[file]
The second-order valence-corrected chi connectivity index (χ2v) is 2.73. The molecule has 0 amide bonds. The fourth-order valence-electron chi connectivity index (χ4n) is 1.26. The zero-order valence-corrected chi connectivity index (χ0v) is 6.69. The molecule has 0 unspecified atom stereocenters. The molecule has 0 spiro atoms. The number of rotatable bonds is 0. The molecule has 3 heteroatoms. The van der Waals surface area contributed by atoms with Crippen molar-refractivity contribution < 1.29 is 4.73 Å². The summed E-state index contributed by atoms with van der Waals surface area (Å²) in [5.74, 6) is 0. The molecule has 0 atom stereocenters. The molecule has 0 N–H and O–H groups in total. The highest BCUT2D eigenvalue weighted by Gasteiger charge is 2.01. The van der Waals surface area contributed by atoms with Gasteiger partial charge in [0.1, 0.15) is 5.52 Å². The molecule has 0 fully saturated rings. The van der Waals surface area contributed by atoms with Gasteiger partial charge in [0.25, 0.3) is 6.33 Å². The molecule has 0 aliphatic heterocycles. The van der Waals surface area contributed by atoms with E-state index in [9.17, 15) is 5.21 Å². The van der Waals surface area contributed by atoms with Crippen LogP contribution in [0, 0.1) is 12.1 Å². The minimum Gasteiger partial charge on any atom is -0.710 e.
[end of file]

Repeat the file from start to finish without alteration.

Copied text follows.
The second-order valence-corrected chi connectivity index (χ2v) is 2.73. The molecule has 0 amide bonds. The fourth-order valence-electron chi connectivity index (χ4n) is 1.26. The zero-order valence-corrected chi connectivity index (χ0v) is 6.69. The molecule has 0 unspecified atom stereocenters. The molecule has 0 spiro atoms. The number of rotatable bonds is 0. The molecule has 3 heteroatoms. The van der Waals surface area contributed by atoms with Crippen molar-refractivity contribution < 1.29 is 4.73 Å². The summed E-state index contributed by atoms with van der Waals surface area (Å²) in [5.74, 6) is 0. The molecule has 0 atom stereocenters. The molecule has 0 N–H and O–H groups in total. The highest BCUT2D eigenvalue weighted by Gasteiger charge is 2.01. The van der Waals surface area contributed by atoms with Gasteiger partial charge in [0.1, 0.15) is 5.52 Å². The molecule has 0 fully saturated rings. The van der Waals surface area contributed by atoms with Gasteiger partial charge in [0.25, 0.3) is 6.33 Å². The molecule has 0 aliphatic heterocycles. The van der Waals surface area contributed by atoms with E-state index in [9.17, 15) is 5.21 Å². The van der Waals surface area contributed by atoms with Crippen LogP contribution in [0, 0.1) is 12.1 Å². The minimum Gasteiger partial charge on any atom is -0.710 e.